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"Fast Bikes", April 1, 2013

1998 YZF-R1 vs FireBlade

The FireBlade would be forever going round in circles trying to catch this R1...

PIC: MARK MANNING

Perhaps Honda had been guilty of resting on its laurels. Six years after its stunning introduction, the rabid FireBlade had been slowly tamed – even though capacity had increased from 893cc to 918cc by now. Going into 1998 with an all new bike, Honda must have been smug about its offering.

And then it came. The R1 was simply mind blowing and instantly transformed the FireBlade into a machine Baba’s principles deplored. It was big, bloated and simply from another era and suddenly the press offered blanket coverage on the R1. Think of this; when BMW released the S 1000 RR it made some serious waves – but the R1’s impact was tsunami-like in its results.

In the (very) cold light of 2013, there’s no need to reassess this relationship. The R1 is still streets ahead of the FireBlade in every department. To its credit, the FireBlade belies its bulky looks and squat stature. The ethos of the original is still evident, but it has been wrapped up in layer of winter fat that dulled the astonishing 1992 version.

It feels light enough once under your control, and but for an old front tyre, it steers willingly. The 16-inch front wheel was part of Baba’s solution to make the FireBlade lithe and agile, but the industry didn’t follow suit and modern tyre options are limited. The RWU forks cope with real world conditions well, but this shock had certainly seen better days. You naturally sink into the bike, but the saggy rear deepens this feeling. Still, this is all recoverable, but a fast blast is certainly still within the remit of this 15-year-old machine.

The motor, on the other hand, feels as fresh as a daisy. Crisp and potent, it punches hard through the midrange, culminating in a respectable top end. It achieves everything that a modern supersport bike does, just without the spirit of a younger, smaller machine.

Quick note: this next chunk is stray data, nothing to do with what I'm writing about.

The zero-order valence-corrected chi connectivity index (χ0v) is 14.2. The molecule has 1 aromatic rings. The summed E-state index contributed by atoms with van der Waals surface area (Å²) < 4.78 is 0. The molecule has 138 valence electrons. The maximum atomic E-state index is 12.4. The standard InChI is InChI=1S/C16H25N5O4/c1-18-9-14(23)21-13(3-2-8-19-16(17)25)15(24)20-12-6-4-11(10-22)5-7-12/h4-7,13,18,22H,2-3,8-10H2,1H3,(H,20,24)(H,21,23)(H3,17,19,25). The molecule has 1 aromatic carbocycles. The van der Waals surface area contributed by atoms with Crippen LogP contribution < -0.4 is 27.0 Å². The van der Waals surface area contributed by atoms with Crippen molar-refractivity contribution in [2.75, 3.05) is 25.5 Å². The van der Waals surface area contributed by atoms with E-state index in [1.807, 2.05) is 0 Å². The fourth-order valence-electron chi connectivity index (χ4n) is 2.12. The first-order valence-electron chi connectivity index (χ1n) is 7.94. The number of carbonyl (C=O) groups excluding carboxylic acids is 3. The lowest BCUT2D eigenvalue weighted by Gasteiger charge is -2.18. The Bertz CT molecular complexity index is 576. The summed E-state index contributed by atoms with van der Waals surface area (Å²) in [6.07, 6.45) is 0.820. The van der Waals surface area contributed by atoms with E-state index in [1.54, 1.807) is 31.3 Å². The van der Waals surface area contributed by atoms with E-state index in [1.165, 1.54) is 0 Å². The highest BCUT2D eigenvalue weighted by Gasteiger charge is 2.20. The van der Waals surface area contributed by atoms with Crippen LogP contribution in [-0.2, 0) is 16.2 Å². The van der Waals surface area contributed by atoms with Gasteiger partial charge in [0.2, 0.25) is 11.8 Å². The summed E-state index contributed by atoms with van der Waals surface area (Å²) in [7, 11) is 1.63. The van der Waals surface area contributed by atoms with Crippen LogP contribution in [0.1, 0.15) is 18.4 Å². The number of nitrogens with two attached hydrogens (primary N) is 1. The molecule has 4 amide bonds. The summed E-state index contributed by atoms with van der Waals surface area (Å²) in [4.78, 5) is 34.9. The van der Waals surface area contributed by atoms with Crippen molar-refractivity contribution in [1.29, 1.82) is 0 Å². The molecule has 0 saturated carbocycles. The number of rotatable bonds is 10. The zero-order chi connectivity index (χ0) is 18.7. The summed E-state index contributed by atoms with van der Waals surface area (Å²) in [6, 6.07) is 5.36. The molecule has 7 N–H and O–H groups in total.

But no matter its dynamic ability, the R1 is easily a generation ahead of the FireBlade. This is the first bike of the modern era, a bike whose rules have been abided by ever since.

While the FireBlade’s motor is like a dependable 800 metres runner, the R1’s is an out and out sprinter. It spits out power thanks to its lighter internals, bigger capacity and bigger carbs. But that’s the easy bit; thanks to Miwa’s insistence, the motor used a tri-axis design where the crank, drive and main shafts were set in a triangular layout to make a much shorter motor. Born from the motor’s size, the R1’s wheelbase was made short to aid handling – traction was provided by a longer swingarm.

It’s immediately clear that the R1 is massively more potent. Its engine revs harder, longer and with more intent. Then the brakes offer modern day performance, even without braided hoses, and the USD forks feel fresh and capable. Through bumpy, damp turns, there’s more confidence on offer (partly due to more modern rubber and 190-section rear), and the rear shock doesn’t capitulate at the same points as the FireBlade does.

Then there are the little bits; the digital clocks, the sharp lines, its integrated look. Sure, it’s not the finished article compared to today’s bikes, but this is a bike that has been styled – rather than merely designed.

Prices for the R1 have risen already, its important legacy reflected in the secondhand market, while the FireBlade languishes towards the bottom of the pile – cast aside by all bar the skint or stunters.

1998 FIREBLADE

Highlights

918cc motor

New for ’98 internals

RWU forks

Four piston calipers

116bhp

180kg (dry)

TRACK 7

Starting to lose its shine.

FAST ROAD 8

Still hugely capable on road.

HOOLIGAN 8

As bad now as it was than...

NEW RIDER 4

Maybe these days it’s OK...

DESIRABILITY 6

No longer the cover star...

1998 YZF-R1

Highlights

998cc cracker

Short and very sharp

USD forks

Rulebook rewriter

127bhp

175kg (dry)

TRACK 9

Don’t bother on anything else...

FAST ROAD 10

A staggering weapon, even now.

HOOLIGAN 9

An absolute headcase.

NEW RIDER 3

It has a gentle side now...

DESIRABILITY 9

A garage must have.

DON’T BE FOOLED BY

Modern prices. The FireBlade was £9,265 in 1998. That equates to over £13,200 today.

Verdict: R1

The R1 absolutely blitzes this contest. It remains a staggering bike – the benchmark by which all others had to strive for.

+ ENGINE, HANDLING, AGGRESSION

- PRICES, TATTY EXAMPLES

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